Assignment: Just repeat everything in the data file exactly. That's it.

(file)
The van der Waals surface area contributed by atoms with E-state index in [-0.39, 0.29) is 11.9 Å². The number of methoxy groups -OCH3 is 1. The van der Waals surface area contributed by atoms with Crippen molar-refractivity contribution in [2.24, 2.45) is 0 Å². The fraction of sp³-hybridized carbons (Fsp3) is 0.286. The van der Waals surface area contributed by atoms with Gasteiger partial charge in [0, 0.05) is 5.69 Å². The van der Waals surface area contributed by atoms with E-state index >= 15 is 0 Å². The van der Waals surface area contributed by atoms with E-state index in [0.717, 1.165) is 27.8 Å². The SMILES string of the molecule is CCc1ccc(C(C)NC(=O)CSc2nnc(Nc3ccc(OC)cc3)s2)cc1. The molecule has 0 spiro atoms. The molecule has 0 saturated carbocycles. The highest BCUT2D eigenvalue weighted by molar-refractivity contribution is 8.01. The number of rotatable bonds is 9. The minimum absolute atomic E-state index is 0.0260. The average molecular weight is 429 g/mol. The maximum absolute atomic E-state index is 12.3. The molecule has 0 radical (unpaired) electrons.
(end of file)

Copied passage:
The van der Waals surface area contributed by atoms with E-state index in [-0.39, 0.29) is 11.9 Å². The number of methoxy groups -OCH3 is 1. The van der Waals surface area contributed by atoms with Crippen molar-refractivity contribution in [2.24, 2.45) is 0 Å². The fraction of sp³-hybridized carbons (Fsp3) is 0.286. The van der Waals surface area contributed by atoms with Gasteiger partial charge in [0, 0.05) is 5.69 Å². The van der Waals surface area contributed by atoms with E-state index >= 15 is 0 Å². The van der Waals surface area contributed by atoms with E-state index in [0.717, 1.165) is 27.8 Å². The SMILES string of the molecule is CCc1ccc(C(C)NC(=O)CSc2nnc(Nc3ccc(OC)cc3)s2)cc1. The molecule has 0 spiro atoms. The molecule has 0 saturated carbocycles. The highest BCUT2D eigenvalue weighted by molar-refractivity contribution is 8.01. The number of rotatable bonds is 9. The minimum absolute atomic E-state index is 0.0260. The average molecular weight is 429 g/mol. The maximum absolute atomic E-state index is 12.3. The molecule has 0 radical (unpaired) electrons.